Mark Foote is breaking new ground in retailing, even as the vast majority of his chain’s stores tumble toward extinction.
The chief executive officer of discounter Zellers Inc. has the daunting task of running his 273 stores as though it’s business as usual, although it’s nothing of the sort. By this time next year, he will be in the midst of Canada’s single largest retail liquidation to prepare for most of the stores’ takeover by U.S. mega-rival Target Corp. , starting in March, 2013.
For Mr. Foote, it has meant having to write the rules for an unprecedented retail transition. In January, when Target unveiled its stunning $1.8-billion deal to buy most Zellers leases and convert the stores to the Target name, Mr. Foote faced about two years of keeping outlets operating – and profitable – knowing the end was near. Yet he still doesn’t have a schedule for the closings, which will be staggered over time.
The uncertainty will have ripple effects in the entire sector. Even before other retailers feel the squeeze of the savvy Target, they will be pinched by customers being enticed to Zellers’s sales. And for the broader industry, Zellers will provide a unique case study as it moves in new ways to reach shoppers – including an interactive holiday Facebook campaign – even as it winds down.
“I don’t think there’s a precedent for this,” Mr. Foote said at his store in Mississauga’s Square One Shopping Centre, one of his top performers that is among outlets being scooped up by Target. “Rarely do you have an opportunity to plan for your own liquidation with as much lead time as we have ... It’s a weird time.”
Mr. Foote has responded by mapping out a blueprint for change that is based largely on the model of a retail liquidation, although without the typical stress of insolvency and desperation. With estimated annual sales of roughly $4-billion, Zellers was showing signs of progress under Mr. Foote, who arrived in 2008, but for years it had been losing ground to discount titan Wal-Mart Canada Corp.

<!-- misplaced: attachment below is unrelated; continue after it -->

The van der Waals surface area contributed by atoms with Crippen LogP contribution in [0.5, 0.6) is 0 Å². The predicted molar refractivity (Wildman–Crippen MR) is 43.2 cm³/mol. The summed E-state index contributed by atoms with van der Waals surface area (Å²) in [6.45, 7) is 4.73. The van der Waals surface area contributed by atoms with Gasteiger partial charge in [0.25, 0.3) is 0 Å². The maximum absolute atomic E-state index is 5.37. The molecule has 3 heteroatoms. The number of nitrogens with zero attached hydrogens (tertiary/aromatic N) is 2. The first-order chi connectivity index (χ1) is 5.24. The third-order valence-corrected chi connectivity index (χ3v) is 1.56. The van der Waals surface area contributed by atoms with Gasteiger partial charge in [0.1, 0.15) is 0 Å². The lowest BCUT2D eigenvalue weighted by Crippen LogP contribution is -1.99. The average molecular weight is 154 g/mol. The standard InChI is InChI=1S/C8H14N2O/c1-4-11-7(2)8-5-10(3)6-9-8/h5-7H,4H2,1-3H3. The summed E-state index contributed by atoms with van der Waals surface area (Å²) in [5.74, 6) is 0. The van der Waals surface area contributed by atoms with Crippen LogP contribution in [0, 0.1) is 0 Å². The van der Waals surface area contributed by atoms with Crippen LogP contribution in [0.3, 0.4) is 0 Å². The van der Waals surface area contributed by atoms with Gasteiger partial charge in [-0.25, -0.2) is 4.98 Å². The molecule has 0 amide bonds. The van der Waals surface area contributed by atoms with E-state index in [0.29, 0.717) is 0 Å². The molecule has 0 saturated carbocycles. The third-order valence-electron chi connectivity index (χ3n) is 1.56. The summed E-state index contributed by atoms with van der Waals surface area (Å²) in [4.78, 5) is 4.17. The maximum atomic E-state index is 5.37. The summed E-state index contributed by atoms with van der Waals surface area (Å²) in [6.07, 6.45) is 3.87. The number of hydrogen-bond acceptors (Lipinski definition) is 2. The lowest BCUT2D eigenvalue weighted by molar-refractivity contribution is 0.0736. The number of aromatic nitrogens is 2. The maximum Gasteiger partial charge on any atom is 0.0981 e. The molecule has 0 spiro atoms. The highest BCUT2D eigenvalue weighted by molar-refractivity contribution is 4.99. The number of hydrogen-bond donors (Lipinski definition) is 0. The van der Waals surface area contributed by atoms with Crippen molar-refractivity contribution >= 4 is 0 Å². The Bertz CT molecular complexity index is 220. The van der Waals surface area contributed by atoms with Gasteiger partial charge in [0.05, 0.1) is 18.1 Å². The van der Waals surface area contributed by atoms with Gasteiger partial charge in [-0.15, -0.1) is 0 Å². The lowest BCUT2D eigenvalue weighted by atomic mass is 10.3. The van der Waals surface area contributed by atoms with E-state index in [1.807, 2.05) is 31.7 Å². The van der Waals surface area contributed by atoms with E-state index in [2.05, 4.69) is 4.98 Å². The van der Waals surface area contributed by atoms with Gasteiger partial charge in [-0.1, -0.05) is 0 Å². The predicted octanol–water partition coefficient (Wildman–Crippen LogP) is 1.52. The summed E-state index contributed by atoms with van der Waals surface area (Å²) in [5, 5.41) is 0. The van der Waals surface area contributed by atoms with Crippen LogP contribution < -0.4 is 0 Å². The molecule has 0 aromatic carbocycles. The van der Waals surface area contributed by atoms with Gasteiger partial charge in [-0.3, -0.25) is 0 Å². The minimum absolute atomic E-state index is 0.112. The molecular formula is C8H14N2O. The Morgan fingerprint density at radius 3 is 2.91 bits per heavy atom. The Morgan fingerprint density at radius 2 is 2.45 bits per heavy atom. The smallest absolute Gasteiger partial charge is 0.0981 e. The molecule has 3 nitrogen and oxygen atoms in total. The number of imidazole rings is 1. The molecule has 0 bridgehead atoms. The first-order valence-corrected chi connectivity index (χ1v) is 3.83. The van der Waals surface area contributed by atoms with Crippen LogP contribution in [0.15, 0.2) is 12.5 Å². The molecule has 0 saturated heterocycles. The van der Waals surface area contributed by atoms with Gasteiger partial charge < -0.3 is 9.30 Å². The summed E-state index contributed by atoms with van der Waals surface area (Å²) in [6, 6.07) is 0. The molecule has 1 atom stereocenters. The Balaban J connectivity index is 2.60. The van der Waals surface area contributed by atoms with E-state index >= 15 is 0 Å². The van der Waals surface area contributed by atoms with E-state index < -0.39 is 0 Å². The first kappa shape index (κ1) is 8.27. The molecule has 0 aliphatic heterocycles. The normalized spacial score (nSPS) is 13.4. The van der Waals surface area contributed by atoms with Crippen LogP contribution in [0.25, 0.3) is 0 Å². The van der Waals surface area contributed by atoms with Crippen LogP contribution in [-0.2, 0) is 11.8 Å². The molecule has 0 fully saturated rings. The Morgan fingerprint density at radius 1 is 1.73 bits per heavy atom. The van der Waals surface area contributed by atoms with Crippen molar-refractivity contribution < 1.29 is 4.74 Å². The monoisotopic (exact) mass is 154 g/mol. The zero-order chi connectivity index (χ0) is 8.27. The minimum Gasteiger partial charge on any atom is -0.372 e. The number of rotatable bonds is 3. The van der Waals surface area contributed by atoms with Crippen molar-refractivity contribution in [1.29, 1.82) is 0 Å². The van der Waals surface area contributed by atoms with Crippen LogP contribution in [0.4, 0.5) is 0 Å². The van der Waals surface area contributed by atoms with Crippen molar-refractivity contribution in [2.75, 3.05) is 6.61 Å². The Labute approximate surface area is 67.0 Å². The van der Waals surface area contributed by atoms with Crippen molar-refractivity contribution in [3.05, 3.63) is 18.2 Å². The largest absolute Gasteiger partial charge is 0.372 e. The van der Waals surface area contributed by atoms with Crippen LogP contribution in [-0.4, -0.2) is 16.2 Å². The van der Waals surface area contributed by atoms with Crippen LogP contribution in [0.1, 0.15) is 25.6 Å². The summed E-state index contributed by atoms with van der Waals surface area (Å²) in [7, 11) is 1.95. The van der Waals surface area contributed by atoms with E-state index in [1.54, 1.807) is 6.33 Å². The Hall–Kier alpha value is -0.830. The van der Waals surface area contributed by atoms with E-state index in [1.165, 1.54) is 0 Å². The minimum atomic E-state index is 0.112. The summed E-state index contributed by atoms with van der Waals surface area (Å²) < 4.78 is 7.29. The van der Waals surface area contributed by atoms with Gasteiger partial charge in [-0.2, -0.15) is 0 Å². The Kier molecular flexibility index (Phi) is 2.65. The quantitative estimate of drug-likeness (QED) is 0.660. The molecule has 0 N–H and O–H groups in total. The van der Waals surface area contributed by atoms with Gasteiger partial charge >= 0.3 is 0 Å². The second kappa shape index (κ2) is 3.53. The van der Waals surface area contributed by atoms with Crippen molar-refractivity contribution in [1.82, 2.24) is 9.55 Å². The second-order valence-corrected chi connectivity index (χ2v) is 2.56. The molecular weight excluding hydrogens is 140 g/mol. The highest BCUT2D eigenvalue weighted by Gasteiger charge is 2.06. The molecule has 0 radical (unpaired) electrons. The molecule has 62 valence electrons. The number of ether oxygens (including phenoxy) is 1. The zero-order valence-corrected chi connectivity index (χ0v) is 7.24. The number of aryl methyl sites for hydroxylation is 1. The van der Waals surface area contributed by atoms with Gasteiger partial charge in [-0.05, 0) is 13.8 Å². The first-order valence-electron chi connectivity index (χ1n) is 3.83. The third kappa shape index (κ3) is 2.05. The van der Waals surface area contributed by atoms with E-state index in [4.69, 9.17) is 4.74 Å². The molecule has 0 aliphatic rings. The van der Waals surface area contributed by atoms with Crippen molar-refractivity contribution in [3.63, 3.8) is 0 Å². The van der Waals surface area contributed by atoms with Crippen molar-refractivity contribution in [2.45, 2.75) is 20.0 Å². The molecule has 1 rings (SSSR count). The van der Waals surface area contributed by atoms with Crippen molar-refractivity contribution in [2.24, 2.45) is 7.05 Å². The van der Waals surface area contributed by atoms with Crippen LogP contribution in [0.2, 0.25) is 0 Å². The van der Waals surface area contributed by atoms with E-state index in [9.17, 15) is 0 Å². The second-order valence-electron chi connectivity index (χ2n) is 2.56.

Now Mr. Foote is tackling his latest challenge by focusing on pumping up profits, even if it costs the chain a few customers. He is slashing costs and ramping up inventory levels of higher-margin categories of goods, such as apparel, while scaling back on low-margin items such as detergent, which often draw shoppers. He’s shaving marketing spending, replacing the usual – and pricey – fall television ad campaign with an unusual social media blitz. Beginning Tuesday, Zellers will usher in the company’s last full holiday season by allowing customers to vote on sale prices on Facebook.
The strategy seems to be paying off. Zellers’ operating profit is “well ahead of expectations” and the retailer has “performed very well” in 2011, Mr. Foote said. He no longer feels the same pressure to increase market share by trumpeting loss leaders, such as deeply discounted paper towels. “Because we’re not chasing market share the same way we would have been last year, it’s allowed us to run the business in a different way.”
But his mission of keeping Zellers profitable will not be easy. “It’s complex in the sense that you have to co-ordinate a number of issues to minimize the ultimate loss,” said Hap Stephen, a restructuring expert who has overseen an array of bankruptcy procedures, including the failed department-store retailer Eatons more than a decade ago. “You want to capture as much margin on a regular basis before you have to start really discounting.”
In the case of Eatons, one of this country’s biggest retail failures, it benefited from the flurry of publicity about its demise, which drew a flood of customers to the stores, said Mr. Stephen, of Stone Crest Capital. “Eatons didn’t have to discount a lot in the first wave of the liquidation, so they did extremely well,” he said.
Zellers will be able to learn from Eatons – which generated about $360-million from its liquidation sales – and other high-profile retail wind-downs. It has hired as an adviser a top liquidation specialist, Hilco, of Northbrook, Ill., which had a hand in Eatons’ and many other retail flameouts. Zellers could raise more than twice what Eatons did from its liquidation business, industry followers estimate.